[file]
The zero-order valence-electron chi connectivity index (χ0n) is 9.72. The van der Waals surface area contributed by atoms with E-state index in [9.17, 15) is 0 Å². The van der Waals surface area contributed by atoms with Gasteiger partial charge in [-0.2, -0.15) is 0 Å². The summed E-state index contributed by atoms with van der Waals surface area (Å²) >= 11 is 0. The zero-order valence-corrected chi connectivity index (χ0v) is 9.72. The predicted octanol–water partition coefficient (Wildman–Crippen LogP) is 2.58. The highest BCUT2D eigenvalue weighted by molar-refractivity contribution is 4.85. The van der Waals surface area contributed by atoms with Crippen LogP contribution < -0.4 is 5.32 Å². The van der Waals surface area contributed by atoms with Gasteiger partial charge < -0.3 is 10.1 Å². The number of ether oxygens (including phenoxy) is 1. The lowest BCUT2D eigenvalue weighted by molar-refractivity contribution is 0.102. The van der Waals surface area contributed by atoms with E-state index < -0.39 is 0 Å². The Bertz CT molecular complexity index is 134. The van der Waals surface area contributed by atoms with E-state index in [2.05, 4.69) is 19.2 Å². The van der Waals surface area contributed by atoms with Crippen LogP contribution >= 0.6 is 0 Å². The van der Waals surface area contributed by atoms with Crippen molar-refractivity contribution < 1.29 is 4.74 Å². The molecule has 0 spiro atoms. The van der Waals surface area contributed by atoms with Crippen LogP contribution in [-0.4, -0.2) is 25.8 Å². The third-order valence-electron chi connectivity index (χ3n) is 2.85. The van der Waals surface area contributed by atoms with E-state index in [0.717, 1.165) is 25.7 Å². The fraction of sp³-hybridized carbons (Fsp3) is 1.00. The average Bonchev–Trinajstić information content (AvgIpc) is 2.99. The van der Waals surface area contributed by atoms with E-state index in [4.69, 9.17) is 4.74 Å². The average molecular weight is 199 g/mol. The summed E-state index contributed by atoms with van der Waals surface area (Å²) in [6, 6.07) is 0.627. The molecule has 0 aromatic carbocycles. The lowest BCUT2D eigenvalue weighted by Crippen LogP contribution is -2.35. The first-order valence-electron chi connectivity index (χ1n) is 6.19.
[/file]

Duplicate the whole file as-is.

The zero-order valence-electron chi connectivity index (χ0n) is 9.72. The van der Waals surface area contributed by atoms with E-state index in [9.17, 15) is 0 Å². The van der Waals surface area contributed by atoms with Gasteiger partial charge in [-0.2, -0.15) is 0 Å². The summed E-state index contributed by atoms with van der Waals surface area (Å²) >= 11 is 0. The zero-order valence-corrected chi connectivity index (χ0v) is 9.72. The predicted octanol–water partition coefficient (Wildman–Crippen LogP) is 2.58. The highest BCUT2D eigenvalue weighted by molar-refractivity contribution is 4.85. The van der Waals surface area contributed by atoms with Crippen LogP contribution < -0.4 is 5.32 Å². The van der Waals surface area contributed by atoms with Gasteiger partial charge < -0.3 is 10.1 Å². The number of ether oxygens (including phenoxy) is 1. The lowest BCUT2D eigenvalue weighted by molar-refractivity contribution is 0.102. The van der Waals surface area contributed by atoms with E-state index < -0.39 is 0 Å². The Bertz CT molecular complexity index is 134. The van der Waals surface area contributed by atoms with E-state index in [2.05, 4.69) is 19.2 Å². The van der Waals surface area contributed by atoms with Crippen LogP contribution >= 0.6 is 0 Å². The van der Waals surface area contributed by atoms with Crippen molar-refractivity contribution < 1.29 is 4.74 Å². The molecule has 0 spiro atoms. The van der Waals surface area contributed by atoms with Crippen LogP contribution in [-0.4, -0.2) is 25.8 Å². The third-order valence-electron chi connectivity index (χ3n) is 2.85. The van der Waals surface area contributed by atoms with E-state index in [0.717, 1.165) is 25.7 Å². The fraction of sp³-hybridized carbons (Fsp3) is 1.00. The average Bonchev–Trinajstić information content (AvgIpc) is 2.99. The van der Waals surface area contributed by atoms with E-state index in [4.69, 9.17) is 4.74 Å². The average molecular weight is 199 g/mol. The summed E-state index contributed by atoms with van der Waals surface area (Å²) in [6, 6.07) is 0.627. The molecule has 0 aromatic carbocycles. The lowest BCUT2D eigenvalue weighted by Crippen LogP contribution is -2.35. The first-order valence-electron chi connectivity index (χ1n) is 6.19.